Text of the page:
[14 May 2018] A bachelor student at RTSLAB was awarded the best thesis
award from IDA - Alexander Ernfridsson. more ...
[16 May 2017] A bachelor student at RTSLAB was awarded the best thesis
award from IDA - Tim Hultman. more ...
[12 May 2016] A master student at RTSLAB was awarded the best thesis
award from IDA - Alexander Alesand. more ...
[12 May 2016] A bachelor student at RTSLAB was awarded the best thesis
award from IDA - Mathias Almquist and Viktor Almquist. more ...
[25 May 2015] A master student at RTSLAB was awarded the best thesis
award from IDA - Klervie Toczé. more ...
[26 May 2014] A bachelor student at RTSLAB was awarded the best thesis
award from IDA - Simon Andersson. more ...
[31 May 2012] A masters student at RTSLAB was awarded the best thesis
award from IDA - Ulf Magnusson. more ...
[27 February 2008] A masters student at RTSLAB was awarded the best thesis
award from IDA - Johan Sigholm. more ...
[03 March 2004] A masters student at RTSLAB was awarded the best thesis
award from IDA - Tobias Chyssler. more ...
[01 Jul 2003] For second year in a row a masters student at RTSLAB was awarded the best thesis
award from SNART - Mehdi Amirijoo. more ...
Master Thesis - Past Projects - Abstract
Evaluation of schedulers using the Enea Advanced Scheduling Framework and improvements of the framework software
Every day new electronics are being introduced into everything we use.
Systems become more and more complex. One category of systems that is
growing rapidly, which builds the foundation of this thesis, are systems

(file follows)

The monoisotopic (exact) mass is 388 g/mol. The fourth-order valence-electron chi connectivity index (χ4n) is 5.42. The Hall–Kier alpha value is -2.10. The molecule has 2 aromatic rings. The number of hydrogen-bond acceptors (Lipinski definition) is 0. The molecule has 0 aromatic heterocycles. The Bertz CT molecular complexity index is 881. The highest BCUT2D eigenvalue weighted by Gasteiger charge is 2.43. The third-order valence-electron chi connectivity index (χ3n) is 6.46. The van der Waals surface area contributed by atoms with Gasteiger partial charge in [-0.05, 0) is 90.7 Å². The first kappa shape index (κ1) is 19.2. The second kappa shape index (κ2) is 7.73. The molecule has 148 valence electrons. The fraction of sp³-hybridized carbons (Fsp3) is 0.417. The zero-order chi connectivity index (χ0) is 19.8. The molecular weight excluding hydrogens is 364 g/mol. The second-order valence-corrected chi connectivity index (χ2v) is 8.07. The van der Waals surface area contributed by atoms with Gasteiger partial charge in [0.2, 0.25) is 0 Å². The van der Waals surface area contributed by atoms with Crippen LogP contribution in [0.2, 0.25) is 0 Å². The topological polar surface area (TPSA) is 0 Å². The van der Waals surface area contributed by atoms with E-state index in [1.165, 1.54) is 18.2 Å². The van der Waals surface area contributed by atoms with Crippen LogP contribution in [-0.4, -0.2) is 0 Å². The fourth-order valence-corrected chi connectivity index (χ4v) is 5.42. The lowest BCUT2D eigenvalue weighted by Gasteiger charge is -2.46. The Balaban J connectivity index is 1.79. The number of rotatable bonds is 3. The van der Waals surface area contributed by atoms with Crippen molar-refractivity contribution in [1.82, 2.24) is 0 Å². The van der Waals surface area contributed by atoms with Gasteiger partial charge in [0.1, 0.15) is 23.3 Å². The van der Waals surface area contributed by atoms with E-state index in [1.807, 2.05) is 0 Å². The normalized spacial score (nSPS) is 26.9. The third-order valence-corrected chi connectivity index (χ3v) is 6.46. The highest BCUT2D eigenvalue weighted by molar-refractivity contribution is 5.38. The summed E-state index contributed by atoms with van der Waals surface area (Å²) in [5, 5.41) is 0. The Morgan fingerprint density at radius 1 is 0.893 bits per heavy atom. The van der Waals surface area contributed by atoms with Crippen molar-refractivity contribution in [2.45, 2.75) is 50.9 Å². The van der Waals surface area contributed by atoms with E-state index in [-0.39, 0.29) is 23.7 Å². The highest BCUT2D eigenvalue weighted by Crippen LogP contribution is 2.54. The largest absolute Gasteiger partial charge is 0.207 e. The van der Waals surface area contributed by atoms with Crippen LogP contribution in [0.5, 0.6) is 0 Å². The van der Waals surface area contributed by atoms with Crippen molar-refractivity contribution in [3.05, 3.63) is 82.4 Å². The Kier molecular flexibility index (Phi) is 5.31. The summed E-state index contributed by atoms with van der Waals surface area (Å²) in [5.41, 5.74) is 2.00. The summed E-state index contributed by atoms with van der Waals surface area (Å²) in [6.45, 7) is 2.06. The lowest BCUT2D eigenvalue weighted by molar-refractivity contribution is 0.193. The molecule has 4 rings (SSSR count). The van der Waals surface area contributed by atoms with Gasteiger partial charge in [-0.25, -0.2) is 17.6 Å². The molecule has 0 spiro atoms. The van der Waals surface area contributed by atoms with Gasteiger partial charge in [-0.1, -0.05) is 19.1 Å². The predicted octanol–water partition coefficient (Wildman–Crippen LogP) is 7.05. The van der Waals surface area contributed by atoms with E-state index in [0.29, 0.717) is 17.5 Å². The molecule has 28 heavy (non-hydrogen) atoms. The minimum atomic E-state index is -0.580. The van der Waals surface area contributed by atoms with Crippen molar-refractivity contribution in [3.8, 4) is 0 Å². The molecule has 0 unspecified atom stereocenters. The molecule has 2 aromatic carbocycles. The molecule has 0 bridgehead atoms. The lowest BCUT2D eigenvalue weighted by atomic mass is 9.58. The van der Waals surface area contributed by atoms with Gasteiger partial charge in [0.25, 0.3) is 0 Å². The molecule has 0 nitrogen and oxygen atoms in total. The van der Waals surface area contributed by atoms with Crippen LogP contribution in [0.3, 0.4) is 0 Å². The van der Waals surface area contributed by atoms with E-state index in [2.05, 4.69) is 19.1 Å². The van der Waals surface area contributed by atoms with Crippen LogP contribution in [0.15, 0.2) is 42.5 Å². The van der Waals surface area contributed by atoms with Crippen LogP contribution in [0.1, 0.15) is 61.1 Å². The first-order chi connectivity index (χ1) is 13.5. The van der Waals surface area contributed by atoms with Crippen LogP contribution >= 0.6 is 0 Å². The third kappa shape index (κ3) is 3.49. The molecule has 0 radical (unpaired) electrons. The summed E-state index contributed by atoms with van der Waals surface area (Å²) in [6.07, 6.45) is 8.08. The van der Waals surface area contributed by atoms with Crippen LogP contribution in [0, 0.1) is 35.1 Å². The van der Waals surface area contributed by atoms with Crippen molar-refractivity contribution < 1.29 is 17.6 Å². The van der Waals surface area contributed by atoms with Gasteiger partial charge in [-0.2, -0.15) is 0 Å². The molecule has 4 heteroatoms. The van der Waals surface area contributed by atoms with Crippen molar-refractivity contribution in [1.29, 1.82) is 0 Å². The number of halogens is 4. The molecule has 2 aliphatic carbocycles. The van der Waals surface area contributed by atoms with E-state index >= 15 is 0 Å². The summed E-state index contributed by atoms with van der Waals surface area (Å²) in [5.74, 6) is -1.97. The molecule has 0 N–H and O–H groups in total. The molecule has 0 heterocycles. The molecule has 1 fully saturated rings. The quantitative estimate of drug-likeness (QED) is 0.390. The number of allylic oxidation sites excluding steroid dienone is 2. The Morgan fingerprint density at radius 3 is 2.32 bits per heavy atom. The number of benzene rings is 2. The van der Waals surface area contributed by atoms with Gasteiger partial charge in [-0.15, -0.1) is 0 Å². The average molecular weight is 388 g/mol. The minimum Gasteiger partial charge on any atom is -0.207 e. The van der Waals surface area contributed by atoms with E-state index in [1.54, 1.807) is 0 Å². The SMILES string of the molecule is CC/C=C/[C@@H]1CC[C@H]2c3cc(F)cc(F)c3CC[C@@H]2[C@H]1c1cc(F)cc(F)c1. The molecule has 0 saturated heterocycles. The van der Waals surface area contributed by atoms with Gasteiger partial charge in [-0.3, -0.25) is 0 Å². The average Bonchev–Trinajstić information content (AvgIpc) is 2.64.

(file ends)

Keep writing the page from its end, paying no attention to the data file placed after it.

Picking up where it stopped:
used for safety critical applications. These systems are often built up of
many different processes that share common hardware resources. Examples of
industries that use real-time theory when constructing embedded systems
are car- and phone industries. It is also widely used in airplanes and
medical applications. In many of these types of systems it is not only the
result of a given computation that is important, but also when the result
becomes available. Real-time theory is used to share system resources
among different processes, as well as to help guarantee that the results
from the processes are delivered within their temporal demands.
In order for processes to be able to share resources there has to be some
sort of mechanism that decides which process should get to use a specific
hardware part during what time period, for example get to use the CPU.
Such a mechanism is called a scheduler and one goal of this report is to
evaluate two such schedulers to see if it is possible to create a rule of
thumb when one scheduler is better than the other.
Enea Epact has during the last two years developed a tool, the Enea
Advanced Scheduling Framework (Enea ASF), to aid analysis of the temporal
properties of a system. The tool can collect time measurements from the
target platform automatically to verify and improve the results of the
analysis. This thesis presents the enhancements to this framework made
during the work on evaluating the schedulers, which includes a new
graphical interface and the rewriting of the internal structure.
By using tools like the Enea ASF it is possible to get early indication on
how a system behaves and what type of hardware that is required to run the
system. The ability to get early indications on what type of hardware that
is required in a system, can greatly reduce a project costs. Such a tool
can also pinpoint the areas that are most vital to optimize in order to
minimize hardware costs.
The result from the evaluation of the schedulers is that the EDF scheduler
is much better at preventing deadline misses than the FPS scheduler, but
uses more system resources in doing so. The difference in use of system
resources is not very big though, the EDF scheduler utilizes about
0,008%/process more of the available time between each system tick than
the FPS scheduler. This is partially compensated by the fact that the EDF
scheduler causes less process preemptions.
Keywords: Real-time, Scheduling, RMA, Enea ASF, Embedded system
Author(s): Markus Malmgren
Contact: Jörgen Hansson
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